Bids are done in CETA and when they are awarded, the Shotgun project is setup and the name contains the CETA job ID. The actual tasking uses tasks but for many commercials there is not always line producers (some projects are just too small for multiple levels of producers), so a commercials team members may not be individually tasked the way they are in the features world.
“So it was set up such that instead of having to strictly schedule things in Shotgun, anybody can go into any task and begin working and as soon as you publish from that task, you become assigned to it,” explains Lucas. “The turnarounds are sometimes really quick so we don’t have time always to have someone sit there and fill out the database before anything can be done.”
Working from the back forward in the commercials pipeline, they decided to target specific workflow bottlenecks and to approach pipeline deployment in a results-driven way that they could be easily quantified. The first problem was the time and storage space inefficiencies of archiving and restoring commercial projects.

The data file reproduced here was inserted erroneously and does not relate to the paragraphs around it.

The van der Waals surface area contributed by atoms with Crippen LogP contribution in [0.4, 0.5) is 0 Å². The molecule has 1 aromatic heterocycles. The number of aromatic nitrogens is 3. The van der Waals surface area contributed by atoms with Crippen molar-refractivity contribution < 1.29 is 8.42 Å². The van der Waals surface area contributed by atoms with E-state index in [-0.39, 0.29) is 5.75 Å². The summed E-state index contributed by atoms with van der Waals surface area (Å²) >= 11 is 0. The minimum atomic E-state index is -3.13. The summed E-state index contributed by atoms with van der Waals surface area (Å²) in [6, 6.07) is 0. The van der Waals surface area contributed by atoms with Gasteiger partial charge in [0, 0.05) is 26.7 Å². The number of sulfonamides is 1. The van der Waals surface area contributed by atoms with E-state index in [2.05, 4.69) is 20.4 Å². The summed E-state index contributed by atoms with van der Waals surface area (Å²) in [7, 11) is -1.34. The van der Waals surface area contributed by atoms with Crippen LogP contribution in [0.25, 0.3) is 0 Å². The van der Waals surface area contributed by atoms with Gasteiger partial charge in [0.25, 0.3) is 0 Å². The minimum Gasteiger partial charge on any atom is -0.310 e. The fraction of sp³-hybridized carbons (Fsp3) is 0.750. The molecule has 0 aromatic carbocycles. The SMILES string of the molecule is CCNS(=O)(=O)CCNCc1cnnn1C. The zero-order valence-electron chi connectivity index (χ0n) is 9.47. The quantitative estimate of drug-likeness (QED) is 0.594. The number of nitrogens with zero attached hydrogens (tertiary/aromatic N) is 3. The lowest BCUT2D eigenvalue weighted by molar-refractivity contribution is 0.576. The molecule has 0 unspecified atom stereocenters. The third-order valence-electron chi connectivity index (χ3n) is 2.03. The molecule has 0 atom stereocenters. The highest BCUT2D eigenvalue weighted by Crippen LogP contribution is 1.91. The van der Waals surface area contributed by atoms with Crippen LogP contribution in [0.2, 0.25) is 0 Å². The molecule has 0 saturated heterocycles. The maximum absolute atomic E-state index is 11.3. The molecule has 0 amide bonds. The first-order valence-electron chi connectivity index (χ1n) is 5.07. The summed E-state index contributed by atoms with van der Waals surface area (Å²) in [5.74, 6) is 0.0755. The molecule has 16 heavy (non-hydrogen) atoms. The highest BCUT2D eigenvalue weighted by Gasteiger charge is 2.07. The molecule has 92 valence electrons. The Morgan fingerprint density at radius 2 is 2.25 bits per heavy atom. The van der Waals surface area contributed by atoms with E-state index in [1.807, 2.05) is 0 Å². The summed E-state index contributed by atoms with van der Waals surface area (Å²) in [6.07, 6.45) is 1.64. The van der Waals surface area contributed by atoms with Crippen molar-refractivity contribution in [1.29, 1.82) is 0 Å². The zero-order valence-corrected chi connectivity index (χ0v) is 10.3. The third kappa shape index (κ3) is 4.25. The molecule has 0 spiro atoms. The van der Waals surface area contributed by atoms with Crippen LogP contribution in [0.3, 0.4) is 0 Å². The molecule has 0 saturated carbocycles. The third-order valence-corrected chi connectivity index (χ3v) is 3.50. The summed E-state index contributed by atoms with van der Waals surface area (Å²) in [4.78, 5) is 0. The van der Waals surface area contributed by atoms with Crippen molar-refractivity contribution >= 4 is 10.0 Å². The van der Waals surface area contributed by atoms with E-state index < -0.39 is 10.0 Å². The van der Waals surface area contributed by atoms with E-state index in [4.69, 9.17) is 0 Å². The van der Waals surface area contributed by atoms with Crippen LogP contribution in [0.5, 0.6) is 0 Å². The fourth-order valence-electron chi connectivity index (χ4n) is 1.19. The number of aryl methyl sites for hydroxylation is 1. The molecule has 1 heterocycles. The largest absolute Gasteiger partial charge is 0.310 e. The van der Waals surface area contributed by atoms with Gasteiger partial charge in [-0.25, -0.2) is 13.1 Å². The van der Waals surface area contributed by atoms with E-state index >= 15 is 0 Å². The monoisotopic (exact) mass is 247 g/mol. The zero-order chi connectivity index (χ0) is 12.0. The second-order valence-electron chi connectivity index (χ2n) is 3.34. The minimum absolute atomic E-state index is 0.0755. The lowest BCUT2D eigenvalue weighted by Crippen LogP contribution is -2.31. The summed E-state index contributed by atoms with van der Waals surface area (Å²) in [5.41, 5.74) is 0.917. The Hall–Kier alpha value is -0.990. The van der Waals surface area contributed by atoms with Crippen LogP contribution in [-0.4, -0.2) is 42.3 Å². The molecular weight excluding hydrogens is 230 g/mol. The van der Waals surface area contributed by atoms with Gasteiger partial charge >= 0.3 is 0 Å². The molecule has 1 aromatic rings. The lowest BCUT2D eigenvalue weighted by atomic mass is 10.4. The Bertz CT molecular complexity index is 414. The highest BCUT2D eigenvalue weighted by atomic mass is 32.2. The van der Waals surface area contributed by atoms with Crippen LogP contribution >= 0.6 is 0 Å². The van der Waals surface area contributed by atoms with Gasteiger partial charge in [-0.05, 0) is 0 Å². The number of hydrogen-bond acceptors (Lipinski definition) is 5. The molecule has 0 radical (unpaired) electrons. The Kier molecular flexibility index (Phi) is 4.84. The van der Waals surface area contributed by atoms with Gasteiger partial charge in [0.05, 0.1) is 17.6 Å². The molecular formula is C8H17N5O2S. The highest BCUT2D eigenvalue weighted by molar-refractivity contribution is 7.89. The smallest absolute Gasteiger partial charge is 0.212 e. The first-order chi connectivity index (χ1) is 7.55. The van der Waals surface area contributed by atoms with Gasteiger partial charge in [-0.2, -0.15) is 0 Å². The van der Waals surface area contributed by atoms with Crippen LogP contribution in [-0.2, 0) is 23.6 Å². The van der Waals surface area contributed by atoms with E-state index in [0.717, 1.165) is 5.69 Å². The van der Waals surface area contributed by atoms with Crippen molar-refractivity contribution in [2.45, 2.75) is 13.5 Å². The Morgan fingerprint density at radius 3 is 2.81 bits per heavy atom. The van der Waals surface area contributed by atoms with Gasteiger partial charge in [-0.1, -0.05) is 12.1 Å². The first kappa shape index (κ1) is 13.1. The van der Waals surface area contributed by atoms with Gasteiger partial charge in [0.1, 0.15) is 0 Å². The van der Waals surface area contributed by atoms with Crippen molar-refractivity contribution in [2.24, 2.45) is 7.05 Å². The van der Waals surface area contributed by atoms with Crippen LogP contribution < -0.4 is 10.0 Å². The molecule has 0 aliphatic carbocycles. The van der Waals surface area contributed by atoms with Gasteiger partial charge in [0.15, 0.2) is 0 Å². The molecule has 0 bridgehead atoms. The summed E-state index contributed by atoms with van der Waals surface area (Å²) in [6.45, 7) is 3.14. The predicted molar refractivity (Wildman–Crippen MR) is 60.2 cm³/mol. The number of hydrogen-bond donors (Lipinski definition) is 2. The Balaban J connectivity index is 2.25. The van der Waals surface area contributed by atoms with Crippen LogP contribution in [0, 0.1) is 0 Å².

“After finishing each commercial project we were going through a time and labor-intensive process of archiving all the data in the project,” says Lucas. “Even though we knew we didn’t actually need every asset we were archiving, we didn’t know what we did need, so the only safe route was to archive everything. In the purely file system-based workflow, it’s rarely clear on a project of scale exactly which files you really need to keep. You could try to write some clever scripts to go into the work files and draw the connections after the fact, but that approach is complicated and error prone. Our new Toolkit-based pipeline and having the relationships of all our assets encoded in the Shotgun database has really helped us tackle this problem head on.”